This is a quick blog post about what happens when you get an idea that sucks. Let me tell you about a solarpunk short story I came up with, and how it turned into the greatest story I never told. The whole ugly affair began, as these things always do, with @Scalzi in the vicinity …
Be right back, writing a solar punk short story about saving the world by capturing carbon dioxide to save Coke.
— InkICan (@InkICan) September 20, 2021
The equation for a good story works out as follows:
|Cool Technology Idea||+||Red-blooded
Story About the Future
You can’t have a scifi story without a cool technology, but where do you get the tech from? I comb through different resources (Popular Mechanics, Wired, back issues of Omni) to come up with items that get my juices flowing. What you want to do is find the interesting thing that makes your brain go ‘hey, what if …?’ Channel that interest, cultivate that spark. That’s what I was doing when I responded to @Scalzi’s tweet – I thought “hey, new story idea!” and then got to Googling.
Not every idea is a good idea. Doing deep dives into emerging technology gives you multiple perspectives. It’s up to you to filter out the probable from the possible and the impractical. You quickly learn that while The Dream of Carbon Air Capture Edges Toward Reality and the world’s biggest carbon-removal plant just opened, others criticize the idea of carbon capture to the point where some ask: Isn’t CO2 emission reduction without carbon capture somewhat pointless?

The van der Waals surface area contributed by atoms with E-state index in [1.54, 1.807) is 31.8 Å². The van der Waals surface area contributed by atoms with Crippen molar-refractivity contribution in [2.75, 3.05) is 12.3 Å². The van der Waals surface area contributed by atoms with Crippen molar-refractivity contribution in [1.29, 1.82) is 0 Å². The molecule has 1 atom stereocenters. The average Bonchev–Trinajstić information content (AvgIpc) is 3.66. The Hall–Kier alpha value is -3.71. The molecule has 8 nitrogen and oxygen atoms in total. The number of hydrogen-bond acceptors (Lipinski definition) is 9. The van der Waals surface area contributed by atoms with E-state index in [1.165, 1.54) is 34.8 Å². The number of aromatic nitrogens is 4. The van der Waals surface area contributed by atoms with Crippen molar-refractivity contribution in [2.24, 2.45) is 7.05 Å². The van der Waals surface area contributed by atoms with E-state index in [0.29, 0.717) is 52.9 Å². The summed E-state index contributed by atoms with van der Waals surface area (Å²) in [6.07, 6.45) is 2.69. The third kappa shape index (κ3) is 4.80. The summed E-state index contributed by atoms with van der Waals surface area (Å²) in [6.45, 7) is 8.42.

All of this brings us to the unavoidable conclusion that carbon capture, while ambitious, is unlikely to be the story of a kid figuring out a simple way to get the fizz back into his Coke Zero. To paraphrase James Cameron on why he made Spiderman’s webs biological, rather than technical, “it’s more credible to find a way to tell the story of a company inventing the best carbon capture device for a high school boy to be able to produce a wonder technology in his spare time that 3M could not make.”
Now, that might all feel incredibly disappointing but it teaches us a valuable lesson about science fiction stories that I want to pass along here:
- Some discoveries create other discoveries
- Possible doesn’t mean practical
- Everything is garbage until it isn’t
- Discovery doesn’t sound like ‘Eureka,’ it sounds like “wait, what?”
- Sometimes the work is the real story
In a nutshell, don’t get too excited if you find yourself down a rabbit hole. Every effort teaches you something, whether it’s leveraging discoveries, or learning how to do things more efficiently the next time. ‘Goofing off’ is often the first step toward the most important work of all.
So dear reader, that’s the story of the greatest solarpunk story I never told. My hope is that the next time we talk, it’s about the cool new story I discovered using this method. Or maybe you’ll tell me about what this method helped you discover, who knows? 🙂
PS – I finished Chapter Two of Cinderellavator – the novel is taking shape!